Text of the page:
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Members of the Russian Convoy Club, from left, Stan Welch (HMS Apollo), Chris King (HMS Bluebell), George Billing (HMS Nabob) and Derek Whitwam (HMS Berwick). The club meets annually in Ōtaki and members regularly attend the SS Otaki commemorations. 

 

It’s now 102 years since SS Otaki was sunk by the German raider SMS Moewe in the First World War. 

The action and heroism on that day – March 10, 1917 – is now remembered each year at Ōtaki College. A monument installed at the college for centenary commemorations is the focal point for war veterans, particularly those who served in the merchant navy. 

They came again this year, on March 11, from throughout the country to remember their comrades who died in active service and since. Even veterans from the vicious Arctic convoys of the Second World War – who are now well into their 90s – attended and once again laid a wreath, along with navy personnel, the British High Commission, Merchant Navy Association, Ngā Hapū ō Ōtaki, the Kāpiti mayor and others. 

There were poignant moments as the wreaths were laid, hands on hearts and medal-laden chests, a few tears amid sombre memories.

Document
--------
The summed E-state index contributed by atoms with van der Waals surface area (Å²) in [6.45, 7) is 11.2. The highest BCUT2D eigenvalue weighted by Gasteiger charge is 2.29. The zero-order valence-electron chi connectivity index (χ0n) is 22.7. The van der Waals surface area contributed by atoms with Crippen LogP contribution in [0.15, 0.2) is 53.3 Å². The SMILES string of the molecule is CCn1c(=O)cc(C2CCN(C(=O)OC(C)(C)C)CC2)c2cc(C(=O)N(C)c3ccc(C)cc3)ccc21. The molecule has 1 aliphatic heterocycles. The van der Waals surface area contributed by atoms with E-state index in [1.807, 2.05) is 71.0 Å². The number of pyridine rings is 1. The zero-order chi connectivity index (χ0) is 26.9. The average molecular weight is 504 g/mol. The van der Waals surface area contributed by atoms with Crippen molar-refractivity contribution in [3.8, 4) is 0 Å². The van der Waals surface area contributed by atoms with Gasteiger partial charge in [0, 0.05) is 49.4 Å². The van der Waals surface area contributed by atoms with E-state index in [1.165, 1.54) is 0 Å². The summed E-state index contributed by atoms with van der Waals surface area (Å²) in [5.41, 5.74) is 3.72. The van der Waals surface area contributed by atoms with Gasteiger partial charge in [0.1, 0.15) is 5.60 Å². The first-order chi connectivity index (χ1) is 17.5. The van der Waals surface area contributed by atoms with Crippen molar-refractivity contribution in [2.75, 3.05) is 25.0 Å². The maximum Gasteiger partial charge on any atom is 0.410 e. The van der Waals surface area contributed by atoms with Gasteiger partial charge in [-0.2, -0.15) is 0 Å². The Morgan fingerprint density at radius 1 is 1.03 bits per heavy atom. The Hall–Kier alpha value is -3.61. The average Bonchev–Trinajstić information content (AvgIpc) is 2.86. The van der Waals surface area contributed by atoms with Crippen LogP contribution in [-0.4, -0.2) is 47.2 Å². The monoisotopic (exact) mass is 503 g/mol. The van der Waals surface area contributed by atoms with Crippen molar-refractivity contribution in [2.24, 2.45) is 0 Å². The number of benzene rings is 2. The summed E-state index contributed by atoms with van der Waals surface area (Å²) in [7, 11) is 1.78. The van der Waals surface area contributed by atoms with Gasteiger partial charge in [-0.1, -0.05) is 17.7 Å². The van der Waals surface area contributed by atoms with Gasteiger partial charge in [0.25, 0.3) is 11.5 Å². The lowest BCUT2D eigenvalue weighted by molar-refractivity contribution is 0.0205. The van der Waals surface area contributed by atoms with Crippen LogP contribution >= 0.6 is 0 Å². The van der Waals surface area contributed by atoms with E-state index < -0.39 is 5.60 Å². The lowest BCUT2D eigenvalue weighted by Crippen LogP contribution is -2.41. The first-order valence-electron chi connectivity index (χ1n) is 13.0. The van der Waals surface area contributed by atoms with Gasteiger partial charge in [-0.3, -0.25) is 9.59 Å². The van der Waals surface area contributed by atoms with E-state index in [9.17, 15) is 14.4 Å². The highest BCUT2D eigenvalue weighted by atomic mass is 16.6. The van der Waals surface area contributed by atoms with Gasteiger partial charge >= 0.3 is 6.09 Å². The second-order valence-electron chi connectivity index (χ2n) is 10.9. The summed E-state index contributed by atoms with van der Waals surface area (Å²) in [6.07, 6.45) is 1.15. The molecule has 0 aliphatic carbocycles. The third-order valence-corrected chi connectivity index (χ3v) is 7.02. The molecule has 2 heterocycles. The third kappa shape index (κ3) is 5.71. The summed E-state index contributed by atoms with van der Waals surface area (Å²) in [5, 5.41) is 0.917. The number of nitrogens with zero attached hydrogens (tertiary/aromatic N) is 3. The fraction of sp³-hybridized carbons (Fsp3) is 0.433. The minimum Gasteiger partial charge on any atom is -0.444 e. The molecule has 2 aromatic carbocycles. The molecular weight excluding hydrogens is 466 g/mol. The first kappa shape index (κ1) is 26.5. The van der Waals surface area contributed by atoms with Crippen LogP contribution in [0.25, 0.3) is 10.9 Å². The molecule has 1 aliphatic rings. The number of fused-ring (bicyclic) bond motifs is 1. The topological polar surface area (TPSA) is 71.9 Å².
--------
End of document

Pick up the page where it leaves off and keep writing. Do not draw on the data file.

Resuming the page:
What seemed particularly poignant was the participation of college students, who this year organised the event. Their respect for the veterans and their understanding of the circumstances in which the veterans served was obvious. 

The students helped lay wreaths, lowered flags and listened attentively to the speeches. 

Tutaamore Nikora also spoke on behalf of the students, and the dignitaries listened, with a few nodding heads. Tu noted the historical significance of the event to Ōtaki and the college, and acknowledged the contribution of the many people who served in conflicts overseas.  

Several of the veterans later shook his hand in gratitude for his eloquence. 

The impression was undoubtedly that Ōtaki College is a place where people can come from around the world to reflect and remember. The SS Otaki monument can be visited any time, and is a permanent reminder of days past but not forgotten. 

Poignant moments at SS Otaki commemoration

 
 
 
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